12 andy65 (#) Feb 06th, 2013 - 06:49 pm Report abuse
@11 Pirat-Hunter, LOL as per usual lost and deluded oh dear, your wine is so bad your Ambassadore to The UK Alicia THE RAT Castro was trying to give it away last week in The House Of Commons,how are the prices in the shops going?? as anyone broken the law yet by increasing prices??? wow what a way to be is this first world or 3rd world I ask myself.
13 yankeeboy (#) Feb 06th, 2013 - 07:21 pm Report abuse
I think the Rgs turn a lot of things into WHINE

BWT I hope he is lying about living in Canada or at least didn't go to school there. I would hate that our neighbors to the North are that dumb.
14 briton (#) Feb 06th, 2013 - 07:27 pm Report abuse
the british people should refuse to buy argentine goods,
people on here with facebook accounts,
should mention this,
Argentina is now a bloody disgrace to the freedom of democracy,
stuff their ap[ples and stuff them.
15 Captain Poppy (#) Feb 07th, 2013 - 01:19 pm Report abuse
16 yankeeboy (#) Feb 07th, 2013 - 01:45 pm Report abuse
Cap, they are already reporting bare store shelves in BA. I can't wait to see them in 2 months!
It is always a safe bet that when it comes to diplomacy or economics Argentina will do exactly the opposite of the right decision.
17 Captain Poppy (#) Feb 07th, 2013 - 04:13 pm Report abuse
The head of United Supermarkets is denying that there is a food shortage and that it is just an “excess”
A classic example of another shot to the foot! How many toes do they have left?
18 yankeeboy (#) Feb 07th, 2013 - 04:19 pm Report abuse
They had another article somewhere saying they supermarkets won't stock the shelves with products they're going to lose money on.
Makes total sense to me.
I wonder if that makes any sense in Argentina?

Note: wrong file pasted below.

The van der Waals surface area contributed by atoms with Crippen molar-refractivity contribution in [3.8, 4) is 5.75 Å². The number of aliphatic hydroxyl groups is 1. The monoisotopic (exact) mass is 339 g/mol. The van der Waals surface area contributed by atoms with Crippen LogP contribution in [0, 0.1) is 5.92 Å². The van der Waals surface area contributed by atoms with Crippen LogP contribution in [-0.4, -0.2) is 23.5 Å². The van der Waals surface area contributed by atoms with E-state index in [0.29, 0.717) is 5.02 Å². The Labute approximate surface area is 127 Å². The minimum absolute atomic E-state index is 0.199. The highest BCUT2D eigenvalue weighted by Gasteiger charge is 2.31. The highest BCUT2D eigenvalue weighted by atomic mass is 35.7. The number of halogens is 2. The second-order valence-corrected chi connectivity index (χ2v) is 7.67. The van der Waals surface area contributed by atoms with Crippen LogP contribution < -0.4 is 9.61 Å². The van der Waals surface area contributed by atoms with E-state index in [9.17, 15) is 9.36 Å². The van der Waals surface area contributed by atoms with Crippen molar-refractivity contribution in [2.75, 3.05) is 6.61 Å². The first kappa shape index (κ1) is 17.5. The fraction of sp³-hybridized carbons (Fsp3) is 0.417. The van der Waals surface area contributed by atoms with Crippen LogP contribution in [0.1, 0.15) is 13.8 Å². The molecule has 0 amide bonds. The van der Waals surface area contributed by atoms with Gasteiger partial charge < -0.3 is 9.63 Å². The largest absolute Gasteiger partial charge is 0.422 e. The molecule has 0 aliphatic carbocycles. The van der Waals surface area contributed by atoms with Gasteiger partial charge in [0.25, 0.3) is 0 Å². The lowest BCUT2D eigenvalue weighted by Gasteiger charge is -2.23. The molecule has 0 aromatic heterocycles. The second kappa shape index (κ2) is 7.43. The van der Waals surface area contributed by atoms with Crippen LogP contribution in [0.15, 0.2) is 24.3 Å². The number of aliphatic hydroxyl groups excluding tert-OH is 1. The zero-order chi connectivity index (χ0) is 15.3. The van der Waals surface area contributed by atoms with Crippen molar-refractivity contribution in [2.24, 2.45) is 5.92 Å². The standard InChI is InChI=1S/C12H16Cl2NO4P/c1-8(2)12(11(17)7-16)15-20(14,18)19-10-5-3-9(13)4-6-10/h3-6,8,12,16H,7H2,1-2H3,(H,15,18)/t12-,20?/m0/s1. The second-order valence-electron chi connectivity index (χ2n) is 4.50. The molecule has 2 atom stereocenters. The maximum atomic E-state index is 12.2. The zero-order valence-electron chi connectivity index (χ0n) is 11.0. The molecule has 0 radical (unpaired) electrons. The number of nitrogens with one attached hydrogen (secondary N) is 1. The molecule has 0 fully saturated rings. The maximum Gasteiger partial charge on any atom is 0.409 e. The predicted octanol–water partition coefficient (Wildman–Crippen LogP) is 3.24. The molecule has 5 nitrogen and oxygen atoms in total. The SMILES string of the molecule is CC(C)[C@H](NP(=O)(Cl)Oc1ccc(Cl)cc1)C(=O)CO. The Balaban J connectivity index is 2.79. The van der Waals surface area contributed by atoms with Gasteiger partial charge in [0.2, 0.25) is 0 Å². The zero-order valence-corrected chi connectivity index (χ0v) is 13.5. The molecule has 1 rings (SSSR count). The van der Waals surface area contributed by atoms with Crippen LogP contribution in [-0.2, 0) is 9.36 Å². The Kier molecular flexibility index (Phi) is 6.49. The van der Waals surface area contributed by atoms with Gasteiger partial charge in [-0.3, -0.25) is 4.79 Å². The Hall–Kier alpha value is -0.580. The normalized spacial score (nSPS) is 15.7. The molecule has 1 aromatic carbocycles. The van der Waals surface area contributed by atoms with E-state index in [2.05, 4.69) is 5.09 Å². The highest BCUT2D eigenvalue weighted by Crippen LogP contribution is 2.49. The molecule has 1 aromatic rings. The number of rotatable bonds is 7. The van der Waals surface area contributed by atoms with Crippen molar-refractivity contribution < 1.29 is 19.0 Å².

19 The Cestrian (#) Feb 07th, 2013 - 10:41 pm Report abuse

Saw that; “excess demand”. An Argentine classic. The nation that just keeps on giving.
20 Captain Poppy (#) Feb 08th, 2013 - 01:11 am Report abuse
It's like the excess demand for dialysis and some cancer meds, caused those shelves to run dry also.
21 yankeeboy (#) Feb 08th, 2013 - 12:55 pm Report abuse
A day ago Moreno joyously declared an agreement with supermarkets not to raise prices until April 1st. Today one of his minions said it is an agreement and not a price control regime.

new·speak (nspk, ny-)
Deliberately ambiguous and contradictory language used to mislead and manipulate the public

are they for real?
22 Captain Poppy (#) Feb 08th, 2013 - 04:27 pm Report abuse
Looks like their savior export might not be such a savior.


Seems like an uncooperative weather year for an agrarian economy that asslips kirchner masterfully developed for RRgentina. They she soon be referring to her masses as serf's? lol
23 Clyde15 (#) Feb 08th, 2013 - 06:41 pm Report abuse
I asked my wife who does the shopping, if she has seen any Argentine apples or pears and she said no. She buys fruit by the quality and would buy it from anywhere without prejudice - possibly unlike me.
As to Bio-fuel, I have never used it. For some vehicles engines it can do damage so I avoid using it in my Toyota Avensis T-Spirit 2.0 Diesel.
see the link.

Maybe if you are driving a tractor it is OK but I prefer using diesel manufactured locally from North Sea oil or, in the future from crude oil extracted from Falkland's waters by the nice people down there.